Ben Pearson's Top 10 Films of 2020
While Eliza Hittman’s fantastic Never Rarely Sometimes Always is rightfully earning placement on many critics’ best of the year lists, I want to take this opportunity to shine a light on a lesser-seen movie which tackles the same topic with a much more comedic lens. Rachel Lee Goldenberg‘s Unpregnant, which also focuses on this country’s frustratingly difficult access to abortion for teenagers, is one of the best comedies of the year – but it was buried on HBO Max. A hidden gem just waiting to be discovered, this film features a central relationship between two girls (Haley Lu Richardson and Barbie Ferriera, both wonderful) that feels just as genuine as the one between the protagonists in Hittman’s drama, albeit in a bit more of a pop-friendly way. Why not check out both in a double feature?
9. I’m Thinking of Ending Things
Charlie Kaufman movies are generally very hit-or-miss for me, but his latest enigmatic exploration of relationships and interiority worked like a charm. I’m Thinking of Ending Things may be a bit too impenetrable for some, but I found it to be a funny and unexpected piece of work that was always engaging, even when I wasn’t 100% sure exactly what was happening. It’s more of a mood piece than anything else on this list, but thanks to its thought-provoking script and outstanding performances from Jessie Buckley, Jesse Plemons, David Thewlis, and Toni Collette, it kept me riveted and intellectually stimulated long after the credits rolled.
8. Palm Springs
This rollicking Andy Samberg/Cristin Milioti time loop comedy ended up becoming even more relevant when the pandemic hit and we were all stuck in quarantine, but I was lucky enough to see it at Sundance in January and loved it even without that extra meta touch. It’s clever about the way it explores big ideas within its familiar framework, funny when it needs to be, occasionally nihilistic, and sometimes cheesily romantic. Samberg and Milioti are note perfect all the way through, bringing a level of charm and dramatic heft to these parts that makes the movie more than just a breezy watch.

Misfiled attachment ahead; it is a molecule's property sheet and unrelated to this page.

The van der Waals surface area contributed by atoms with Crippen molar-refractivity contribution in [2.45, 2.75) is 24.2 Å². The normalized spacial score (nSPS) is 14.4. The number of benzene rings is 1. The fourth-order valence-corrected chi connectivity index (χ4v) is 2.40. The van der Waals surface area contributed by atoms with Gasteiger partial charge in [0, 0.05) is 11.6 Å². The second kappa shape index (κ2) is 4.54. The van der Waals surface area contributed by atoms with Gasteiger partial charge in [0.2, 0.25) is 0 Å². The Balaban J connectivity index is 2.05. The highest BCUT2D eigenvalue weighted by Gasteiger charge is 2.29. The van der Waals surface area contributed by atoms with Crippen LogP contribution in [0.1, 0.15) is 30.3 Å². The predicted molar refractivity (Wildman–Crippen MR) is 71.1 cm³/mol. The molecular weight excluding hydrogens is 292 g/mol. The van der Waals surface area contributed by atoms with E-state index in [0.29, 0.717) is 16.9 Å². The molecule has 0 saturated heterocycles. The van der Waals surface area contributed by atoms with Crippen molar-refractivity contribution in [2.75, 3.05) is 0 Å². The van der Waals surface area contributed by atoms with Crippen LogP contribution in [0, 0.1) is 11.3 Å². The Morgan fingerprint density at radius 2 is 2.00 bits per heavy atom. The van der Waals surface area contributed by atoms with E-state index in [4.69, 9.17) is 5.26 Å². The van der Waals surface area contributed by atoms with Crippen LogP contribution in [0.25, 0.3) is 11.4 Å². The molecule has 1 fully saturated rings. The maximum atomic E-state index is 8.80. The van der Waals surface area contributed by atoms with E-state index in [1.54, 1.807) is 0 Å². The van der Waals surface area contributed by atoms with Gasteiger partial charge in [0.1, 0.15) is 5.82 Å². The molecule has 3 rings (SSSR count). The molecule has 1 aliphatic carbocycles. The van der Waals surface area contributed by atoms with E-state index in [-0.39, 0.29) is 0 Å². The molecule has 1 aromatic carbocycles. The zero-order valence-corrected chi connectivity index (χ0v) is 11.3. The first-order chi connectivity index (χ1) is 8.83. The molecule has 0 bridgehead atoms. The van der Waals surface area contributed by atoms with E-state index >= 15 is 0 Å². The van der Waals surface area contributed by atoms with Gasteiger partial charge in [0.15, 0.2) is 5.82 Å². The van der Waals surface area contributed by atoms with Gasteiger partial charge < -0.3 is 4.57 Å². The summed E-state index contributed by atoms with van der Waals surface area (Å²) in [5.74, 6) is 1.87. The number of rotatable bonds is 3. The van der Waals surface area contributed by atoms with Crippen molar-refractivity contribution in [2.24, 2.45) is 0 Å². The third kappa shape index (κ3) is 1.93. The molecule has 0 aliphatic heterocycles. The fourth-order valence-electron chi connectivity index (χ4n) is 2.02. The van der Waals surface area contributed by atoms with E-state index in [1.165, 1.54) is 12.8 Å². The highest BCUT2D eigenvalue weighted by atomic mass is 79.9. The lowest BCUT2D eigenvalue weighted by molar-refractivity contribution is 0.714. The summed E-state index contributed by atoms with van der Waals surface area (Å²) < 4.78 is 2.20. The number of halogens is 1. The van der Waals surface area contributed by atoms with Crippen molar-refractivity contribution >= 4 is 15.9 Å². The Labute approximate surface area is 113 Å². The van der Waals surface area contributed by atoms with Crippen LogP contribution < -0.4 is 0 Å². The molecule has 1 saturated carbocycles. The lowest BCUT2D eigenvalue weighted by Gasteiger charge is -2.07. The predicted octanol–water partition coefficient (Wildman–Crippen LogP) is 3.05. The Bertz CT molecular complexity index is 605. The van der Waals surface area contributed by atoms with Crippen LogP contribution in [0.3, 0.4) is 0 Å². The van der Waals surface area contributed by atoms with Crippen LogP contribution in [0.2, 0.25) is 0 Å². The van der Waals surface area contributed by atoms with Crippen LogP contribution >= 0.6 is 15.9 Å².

7. The Painter and the Thief
This one has a killer premise: a painter confronts the man who stole her artwork. But the real magic of this documentary starts after that initial meeting, as the painter and the thief slowly begin to form a unique bond based on this unlikely experience. It’s a movie about perspective, forgiveness, and obsession, and it had my jaw on the floor multiple times, which is all I ever really want from a great documentary. Its final shot left me reeling, but I practically didn’t blink throughout the entire film because I was searching so intently for clues on these human faces about how these people were feeling in a given scene. Huge props to director Benjamin Ree and his editorial team for capturing and presenting this central relationship in such a dynamic, fascinating way.
6. Promising Young Woman
Emerald Fennell‘s fiery, take-no-prisoners screed against toxic “nice guys” is one hell of a feature directorial debut, and I’m glad it put Carey Mulligan back in the center of the frame since it had been a while since I’d seen her lead a movie. Promising Young Woman is seemingly designed to provoke and make viewers a bit uneasy, but never in a way that felt obnoxious. You can tell Fennell is channeling years of depressing real-world stories into this ultra-modern revenge tale, but there’s also a genuinely sad sense of loyalty and grief hidden behind the flashing eyes of the main character. Instead of giving audiences a clean-cut, rah-rah, “girl power” conclusion, Fennell complicates the final moments with a bold decision that may not work for everyone, but won me over with its sheer audacity.
5. Da 5 Bloods